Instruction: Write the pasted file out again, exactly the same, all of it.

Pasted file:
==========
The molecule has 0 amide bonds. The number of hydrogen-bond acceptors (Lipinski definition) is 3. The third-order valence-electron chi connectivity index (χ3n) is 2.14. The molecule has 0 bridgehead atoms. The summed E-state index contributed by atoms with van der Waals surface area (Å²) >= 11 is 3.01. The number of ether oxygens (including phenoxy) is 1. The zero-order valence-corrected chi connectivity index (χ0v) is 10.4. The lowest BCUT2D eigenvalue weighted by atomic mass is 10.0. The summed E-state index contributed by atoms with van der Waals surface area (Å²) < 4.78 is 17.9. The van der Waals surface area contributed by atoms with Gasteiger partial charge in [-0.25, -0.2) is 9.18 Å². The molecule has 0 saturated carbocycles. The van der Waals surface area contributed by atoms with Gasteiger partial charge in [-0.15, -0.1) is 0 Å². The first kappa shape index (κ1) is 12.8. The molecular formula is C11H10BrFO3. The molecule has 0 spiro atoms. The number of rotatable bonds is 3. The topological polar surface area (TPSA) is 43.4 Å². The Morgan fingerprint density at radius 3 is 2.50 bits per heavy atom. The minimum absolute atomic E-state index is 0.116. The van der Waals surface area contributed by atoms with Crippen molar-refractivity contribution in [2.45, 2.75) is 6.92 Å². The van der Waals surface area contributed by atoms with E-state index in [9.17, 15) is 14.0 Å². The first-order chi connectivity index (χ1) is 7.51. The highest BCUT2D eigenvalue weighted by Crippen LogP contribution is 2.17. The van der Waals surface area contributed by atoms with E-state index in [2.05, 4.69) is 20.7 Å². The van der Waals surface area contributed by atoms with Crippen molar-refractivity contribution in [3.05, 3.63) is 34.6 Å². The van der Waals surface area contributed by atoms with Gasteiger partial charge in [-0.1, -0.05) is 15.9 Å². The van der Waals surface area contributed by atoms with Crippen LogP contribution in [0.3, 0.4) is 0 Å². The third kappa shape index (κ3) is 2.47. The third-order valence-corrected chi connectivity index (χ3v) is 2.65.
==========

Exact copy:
The molecule has 0 amide bonds. The number of hydrogen-bond acceptors (Lipinski definition) is 3. The third-order valence-electron chi connectivity index (χ3n) is 2.14. The molecule has 0 bridgehead atoms. The summed E-state index contributed by atoms with van der Waals surface area (Å²) >= 11 is 3.01. The number of ether oxygens (including phenoxy) is 1. The zero-order valence-corrected chi connectivity index (χ0v) is 10.4. The lowest BCUT2D eigenvalue weighted by atomic mass is 10.0. The summed E-state index contributed by atoms with van der Waals surface area (Å²) < 4.78 is 17.9. The van der Waals surface area contributed by atoms with Gasteiger partial charge in [-0.25, -0.2) is 9.18 Å². The molecule has 0 saturated carbocycles. The van der Waals surface area contributed by atoms with Gasteiger partial charge in [-0.15, -0.1) is 0 Å². The first kappa shape index (κ1) is 12.8. The molecular formula is C11H10BrFO3. The molecule has 0 spiro atoms. The number of rotatable bonds is 3. The topological polar surface area (TPSA) is 43.4 Å². The Morgan fingerprint density at radius 3 is 2.50 bits per heavy atom. The minimum absolute atomic E-state index is 0.116. The van der Waals surface area contributed by atoms with Crippen molar-refractivity contribution in [2.45, 2.75) is 6.92 Å². The van der Waals surface area contributed by atoms with E-state index in [9.17, 15) is 14.0 Å². The first-order chi connectivity index (χ1) is 7.51. The highest BCUT2D eigenvalue weighted by Crippen LogP contribution is 2.17. The van der Waals surface area contributed by atoms with E-state index in [2.05, 4.69) is 20.7 Å². The van der Waals surface area contributed by atoms with Crippen molar-refractivity contribution in [3.05, 3.63) is 34.6 Å². The van der Waals surface area contributed by atoms with Gasteiger partial charge in [-0.1, -0.05) is 15.9 Å². The van der Waals surface area contributed by atoms with Crippen LogP contribution in [0.3, 0.4) is 0 Å². The third kappa shape index (κ3) is 2.47. The third-order valence-corrected chi connectivity index (χ3v) is 2.65.